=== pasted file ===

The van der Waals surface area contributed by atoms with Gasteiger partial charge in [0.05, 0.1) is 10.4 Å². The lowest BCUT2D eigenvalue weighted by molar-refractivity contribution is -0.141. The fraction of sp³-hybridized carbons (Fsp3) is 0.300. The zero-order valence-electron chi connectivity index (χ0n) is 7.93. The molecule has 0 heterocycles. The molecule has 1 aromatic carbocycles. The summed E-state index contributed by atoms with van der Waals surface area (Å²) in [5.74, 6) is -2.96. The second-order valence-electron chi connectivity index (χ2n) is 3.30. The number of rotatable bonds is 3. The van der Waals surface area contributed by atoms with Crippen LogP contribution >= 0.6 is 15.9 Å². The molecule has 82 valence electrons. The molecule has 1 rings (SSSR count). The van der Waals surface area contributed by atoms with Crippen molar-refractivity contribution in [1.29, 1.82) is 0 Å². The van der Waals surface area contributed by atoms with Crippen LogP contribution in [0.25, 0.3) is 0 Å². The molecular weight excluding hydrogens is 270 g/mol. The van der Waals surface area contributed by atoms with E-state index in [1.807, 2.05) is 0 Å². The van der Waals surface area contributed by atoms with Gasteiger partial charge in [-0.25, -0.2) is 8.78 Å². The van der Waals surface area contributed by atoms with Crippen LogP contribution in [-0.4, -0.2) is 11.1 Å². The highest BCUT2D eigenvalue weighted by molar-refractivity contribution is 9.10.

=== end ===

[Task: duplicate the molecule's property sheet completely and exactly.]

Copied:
The van der Waals surface area contributed by atoms with Gasteiger partial charge in [0.05, 0.1) is 10.4 Å². The lowest BCUT2D eigenvalue weighted by molar-refractivity contribution is -0.141. The fraction of sp³-hybridized carbons (Fsp3) is 0.300. The zero-order valence-electron chi connectivity index (χ0n) is 7.93. The molecule has 0 heterocycles. The molecule has 1 aromatic carbocycles. The summed E-state index contributed by atoms with van der Waals surface area (Å²) in [5.74, 6) is -2.96. The second-order valence-electron chi connectivity index (χ2n) is 3.30. The number of rotatable bonds is 3. The van der Waals surface area contributed by atoms with Crippen LogP contribution >= 0.6 is 15.9 Å². The molecule has 82 valence electrons. The molecule has 1 rings (SSSR count). The van der Waals surface area contributed by atoms with Crippen molar-refractivity contribution in [1.29, 1.82) is 0 Å². The van der Waals surface area contributed by atoms with Crippen LogP contribution in [0.25, 0.3) is 0 Å². The molecular weight excluding hydrogens is 270 g/mol. The van der Waals surface area contributed by atoms with E-state index in [1.807, 2.05) is 0 Å². The van der Waals surface area contributed by atoms with Gasteiger partial charge in [-0.25, -0.2) is 8.78 Å². The van der Waals surface area contributed by atoms with Crippen LogP contribution in [-0.4, -0.2) is 11.1 Å². The highest BCUT2D eigenvalue weighted by molar-refractivity contribution is 9.10.